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Exposure estimation

Why is it so important to define an exposure assessment methodology?

In 2016, different types of professional exposures to nanoparticles concern some 2 millions of people worldwide. The compliance to the precautionary principle and the labor regulation related to dangerous products forces the employer to maintain the personnel exposure at as low a level as possible. But how can we express exposure threshold values? What are current exposure recommendation proposals?


Measure unit choice characterizing dose / effects relation?

At present, there is no definition of Occupational exposure levels in the European and French regulations. In France, limit values are available for different categories of dust. For example in the case of TiO2, the limit value is 10 mg/m-3. But these values are not applicable to nanometrical substances.

The National Institute for Occupational Safety and Health (NIOSH) recommendations offered in 2011, as a function of primary particle granulometry, limit values of 2,4 mg.m-3 for thin TiO2 and 0,3 mg.m-3 for ultrafine TiO2 (weighted values for an 10 hour period per day and 40 hours a week).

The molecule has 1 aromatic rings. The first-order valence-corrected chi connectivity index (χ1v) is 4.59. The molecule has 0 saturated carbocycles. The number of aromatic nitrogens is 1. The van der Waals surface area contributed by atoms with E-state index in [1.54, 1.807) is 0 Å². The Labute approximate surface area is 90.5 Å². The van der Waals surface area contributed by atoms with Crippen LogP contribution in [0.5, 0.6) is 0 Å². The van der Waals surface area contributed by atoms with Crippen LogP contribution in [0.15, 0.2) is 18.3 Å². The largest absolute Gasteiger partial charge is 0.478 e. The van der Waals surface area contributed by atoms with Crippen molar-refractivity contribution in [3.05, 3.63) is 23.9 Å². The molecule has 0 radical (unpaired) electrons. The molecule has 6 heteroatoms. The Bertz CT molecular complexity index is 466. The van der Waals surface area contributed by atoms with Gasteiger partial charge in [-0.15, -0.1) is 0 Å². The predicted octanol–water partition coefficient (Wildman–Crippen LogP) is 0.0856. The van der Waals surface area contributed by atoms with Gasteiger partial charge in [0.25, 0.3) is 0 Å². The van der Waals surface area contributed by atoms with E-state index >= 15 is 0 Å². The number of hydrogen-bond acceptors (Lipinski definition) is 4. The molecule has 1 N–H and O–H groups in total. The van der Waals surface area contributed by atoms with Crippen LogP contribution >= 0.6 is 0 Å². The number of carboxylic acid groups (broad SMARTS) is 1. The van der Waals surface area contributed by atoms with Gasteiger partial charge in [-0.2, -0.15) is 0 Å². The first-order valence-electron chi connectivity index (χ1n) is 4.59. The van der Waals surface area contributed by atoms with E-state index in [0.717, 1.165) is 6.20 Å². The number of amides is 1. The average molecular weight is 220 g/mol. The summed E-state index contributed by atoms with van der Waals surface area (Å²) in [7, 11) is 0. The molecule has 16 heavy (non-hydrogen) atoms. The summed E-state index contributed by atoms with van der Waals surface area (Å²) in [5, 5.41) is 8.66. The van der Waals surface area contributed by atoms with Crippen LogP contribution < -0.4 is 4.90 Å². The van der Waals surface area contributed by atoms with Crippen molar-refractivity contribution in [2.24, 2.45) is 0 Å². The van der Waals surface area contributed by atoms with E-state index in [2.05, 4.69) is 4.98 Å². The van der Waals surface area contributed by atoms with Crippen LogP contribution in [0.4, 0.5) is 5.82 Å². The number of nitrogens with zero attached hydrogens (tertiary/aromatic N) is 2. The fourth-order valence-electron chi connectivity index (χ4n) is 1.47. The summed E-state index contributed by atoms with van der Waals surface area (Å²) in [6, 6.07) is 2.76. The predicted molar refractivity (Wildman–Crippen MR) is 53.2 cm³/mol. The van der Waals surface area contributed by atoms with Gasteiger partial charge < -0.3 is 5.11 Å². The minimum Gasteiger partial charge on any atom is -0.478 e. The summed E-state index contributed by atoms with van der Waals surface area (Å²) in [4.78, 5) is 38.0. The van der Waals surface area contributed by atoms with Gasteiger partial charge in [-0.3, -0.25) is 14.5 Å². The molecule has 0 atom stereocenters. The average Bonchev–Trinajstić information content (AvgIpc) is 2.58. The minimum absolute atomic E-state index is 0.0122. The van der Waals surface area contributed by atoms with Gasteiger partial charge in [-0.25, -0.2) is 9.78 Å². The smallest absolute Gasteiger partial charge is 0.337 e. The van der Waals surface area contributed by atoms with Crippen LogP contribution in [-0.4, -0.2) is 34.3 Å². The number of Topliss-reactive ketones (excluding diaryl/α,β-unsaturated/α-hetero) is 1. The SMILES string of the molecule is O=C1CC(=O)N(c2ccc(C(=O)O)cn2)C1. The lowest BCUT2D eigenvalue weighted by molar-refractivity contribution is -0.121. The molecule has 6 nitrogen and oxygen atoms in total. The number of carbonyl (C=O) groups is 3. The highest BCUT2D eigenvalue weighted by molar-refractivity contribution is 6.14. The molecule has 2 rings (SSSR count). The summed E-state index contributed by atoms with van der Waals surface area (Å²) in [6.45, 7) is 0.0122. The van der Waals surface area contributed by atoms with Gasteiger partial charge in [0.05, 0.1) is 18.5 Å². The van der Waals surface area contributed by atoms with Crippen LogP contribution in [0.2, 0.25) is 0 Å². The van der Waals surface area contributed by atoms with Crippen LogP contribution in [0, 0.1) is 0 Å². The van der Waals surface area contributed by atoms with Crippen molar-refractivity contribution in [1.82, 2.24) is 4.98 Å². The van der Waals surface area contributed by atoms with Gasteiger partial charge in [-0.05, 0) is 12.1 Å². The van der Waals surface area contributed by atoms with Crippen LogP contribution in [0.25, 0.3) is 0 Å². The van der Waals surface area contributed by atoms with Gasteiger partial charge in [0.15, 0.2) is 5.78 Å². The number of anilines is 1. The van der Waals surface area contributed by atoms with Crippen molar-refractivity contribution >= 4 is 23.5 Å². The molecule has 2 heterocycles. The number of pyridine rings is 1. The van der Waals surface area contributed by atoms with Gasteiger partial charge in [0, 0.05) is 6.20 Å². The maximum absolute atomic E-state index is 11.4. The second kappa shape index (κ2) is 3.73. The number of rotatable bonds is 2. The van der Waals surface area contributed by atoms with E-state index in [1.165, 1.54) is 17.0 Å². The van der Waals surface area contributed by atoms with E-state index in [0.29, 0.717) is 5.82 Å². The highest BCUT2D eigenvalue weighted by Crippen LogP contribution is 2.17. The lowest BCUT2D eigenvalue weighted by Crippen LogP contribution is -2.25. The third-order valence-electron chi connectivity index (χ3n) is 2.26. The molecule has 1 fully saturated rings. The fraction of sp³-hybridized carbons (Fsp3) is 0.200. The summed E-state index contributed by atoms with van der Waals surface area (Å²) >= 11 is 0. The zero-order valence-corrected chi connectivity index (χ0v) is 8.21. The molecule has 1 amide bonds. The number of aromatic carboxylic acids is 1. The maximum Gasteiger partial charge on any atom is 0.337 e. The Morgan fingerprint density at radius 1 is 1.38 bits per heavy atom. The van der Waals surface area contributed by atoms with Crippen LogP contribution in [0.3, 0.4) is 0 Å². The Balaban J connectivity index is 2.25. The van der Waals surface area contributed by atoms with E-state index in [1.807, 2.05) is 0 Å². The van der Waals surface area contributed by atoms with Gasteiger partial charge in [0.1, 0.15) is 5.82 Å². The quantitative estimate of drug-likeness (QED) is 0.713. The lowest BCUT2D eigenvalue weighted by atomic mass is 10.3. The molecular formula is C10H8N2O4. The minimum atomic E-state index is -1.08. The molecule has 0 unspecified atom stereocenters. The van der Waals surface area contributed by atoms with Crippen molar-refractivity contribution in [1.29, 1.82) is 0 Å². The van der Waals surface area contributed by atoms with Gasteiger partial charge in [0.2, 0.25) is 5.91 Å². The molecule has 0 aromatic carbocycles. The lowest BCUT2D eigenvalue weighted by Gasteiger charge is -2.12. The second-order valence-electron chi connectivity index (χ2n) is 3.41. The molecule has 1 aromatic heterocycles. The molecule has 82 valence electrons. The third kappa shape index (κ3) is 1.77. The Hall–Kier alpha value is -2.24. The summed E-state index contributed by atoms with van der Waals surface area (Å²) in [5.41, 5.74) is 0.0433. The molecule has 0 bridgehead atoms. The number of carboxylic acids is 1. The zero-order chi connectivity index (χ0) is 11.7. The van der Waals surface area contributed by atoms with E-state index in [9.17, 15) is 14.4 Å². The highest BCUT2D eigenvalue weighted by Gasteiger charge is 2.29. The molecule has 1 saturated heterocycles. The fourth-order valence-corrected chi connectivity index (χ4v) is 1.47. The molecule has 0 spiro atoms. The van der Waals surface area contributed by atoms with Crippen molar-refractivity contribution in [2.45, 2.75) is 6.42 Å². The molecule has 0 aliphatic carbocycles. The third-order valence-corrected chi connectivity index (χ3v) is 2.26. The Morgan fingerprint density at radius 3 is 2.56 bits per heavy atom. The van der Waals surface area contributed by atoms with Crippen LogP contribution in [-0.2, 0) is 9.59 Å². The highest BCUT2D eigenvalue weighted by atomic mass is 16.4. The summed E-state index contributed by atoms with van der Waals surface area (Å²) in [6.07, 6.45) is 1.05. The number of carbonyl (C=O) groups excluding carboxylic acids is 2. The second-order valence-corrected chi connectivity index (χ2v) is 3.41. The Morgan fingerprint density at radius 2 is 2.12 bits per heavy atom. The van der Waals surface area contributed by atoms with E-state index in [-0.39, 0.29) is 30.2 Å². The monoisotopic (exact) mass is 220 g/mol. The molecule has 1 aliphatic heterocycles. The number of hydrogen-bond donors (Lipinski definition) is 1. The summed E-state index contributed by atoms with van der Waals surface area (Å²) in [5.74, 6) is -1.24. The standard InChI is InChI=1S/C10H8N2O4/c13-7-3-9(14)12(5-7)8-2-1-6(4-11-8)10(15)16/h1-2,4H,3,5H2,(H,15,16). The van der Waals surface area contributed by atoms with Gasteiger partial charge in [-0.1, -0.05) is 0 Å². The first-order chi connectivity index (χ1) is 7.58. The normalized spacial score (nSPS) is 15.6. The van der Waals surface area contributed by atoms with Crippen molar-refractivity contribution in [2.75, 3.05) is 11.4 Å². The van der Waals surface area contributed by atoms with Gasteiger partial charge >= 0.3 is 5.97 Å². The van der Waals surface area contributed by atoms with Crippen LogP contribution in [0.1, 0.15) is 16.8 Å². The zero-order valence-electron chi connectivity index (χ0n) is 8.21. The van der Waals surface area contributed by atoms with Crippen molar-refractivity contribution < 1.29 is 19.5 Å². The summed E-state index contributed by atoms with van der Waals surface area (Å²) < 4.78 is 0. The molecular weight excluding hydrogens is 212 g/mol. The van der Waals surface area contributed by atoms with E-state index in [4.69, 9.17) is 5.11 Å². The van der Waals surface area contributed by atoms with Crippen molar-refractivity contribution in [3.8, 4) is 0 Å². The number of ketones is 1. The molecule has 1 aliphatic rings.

The NIOSH is concluded inhalation chronic and sub-chronic rat studies provide the most reliable data regarding a quantitative assessment of the TiO2 risks. But it seems that the rat is more sensitive than human to a pro-inflammatory response of a chronique exposure. Occupational exposure levels based on rat data integrate a safety factor for human.

What is the right unit of measurement?

Distributions in number, surface and mass for each size of particle are compared for the same urban aerosol. Below 100 nm, distributions are quite different. It seems that between 1 and 100 nm, the"surface" or "number“ parameters would be more appropriate to characterize the potentially toxic effects.